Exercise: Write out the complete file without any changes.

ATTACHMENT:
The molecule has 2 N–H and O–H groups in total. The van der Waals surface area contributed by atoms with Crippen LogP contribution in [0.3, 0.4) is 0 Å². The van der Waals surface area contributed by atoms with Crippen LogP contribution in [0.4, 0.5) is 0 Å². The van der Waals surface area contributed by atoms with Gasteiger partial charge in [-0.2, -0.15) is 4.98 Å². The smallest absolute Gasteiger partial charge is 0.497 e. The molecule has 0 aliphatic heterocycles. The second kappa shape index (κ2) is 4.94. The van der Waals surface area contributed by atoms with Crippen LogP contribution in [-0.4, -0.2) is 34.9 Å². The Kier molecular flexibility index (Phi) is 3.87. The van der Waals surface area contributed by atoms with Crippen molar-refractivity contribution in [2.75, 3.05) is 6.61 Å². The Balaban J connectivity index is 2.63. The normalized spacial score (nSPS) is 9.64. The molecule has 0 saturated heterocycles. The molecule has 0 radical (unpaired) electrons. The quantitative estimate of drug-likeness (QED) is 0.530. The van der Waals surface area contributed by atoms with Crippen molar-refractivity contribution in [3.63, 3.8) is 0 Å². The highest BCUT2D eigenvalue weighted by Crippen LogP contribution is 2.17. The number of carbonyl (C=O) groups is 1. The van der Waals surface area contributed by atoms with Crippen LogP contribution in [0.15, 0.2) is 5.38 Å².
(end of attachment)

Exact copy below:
The molecule has 2 N–H and O–H groups in total. The van der Waals surface area contributed by atoms with Crippen LogP contribution in [0.3, 0.4) is 0 Å². The van der Waals surface area contributed by atoms with Crippen LogP contribution in [0.4, 0.5) is 0 Å². The van der Waals surface area contributed by atoms with Gasteiger partial charge in [-0.2, -0.15) is 4.98 Å². The smallest absolute Gasteiger partial charge is 0.497 e. The molecule has 0 aliphatic heterocycles. The second kappa shape index (κ2) is 4.94. The van der Waals surface area contributed by atoms with Crippen LogP contribution in [-0.4, -0.2) is 34.9 Å². The Kier molecular flexibility index (Phi) is 3.87. The van der Waals surface area contributed by atoms with Crippen molar-refractivity contribution in [2.75, 3.05) is 6.61 Å². The Balaban J connectivity index is 2.63. The normalized spacial score (nSPS) is 9.64. The molecule has 0 saturated heterocycles. The molecule has 0 radical (unpaired) electrons. The quantitative estimate of drug-likeness (QED) is 0.530. The van der Waals surface area contributed by atoms with Crippen molar-refractivity contribution in [3.63, 3.8) is 0 Å². The highest BCUT2D eigenvalue weighted by Crippen LogP contribution is 2.17. The number of carbonyl (C=O) groups is 1. The van der Waals surface area contributed by atoms with Crippen LogP contribution in [0.15, 0.2) is 5.38 Å².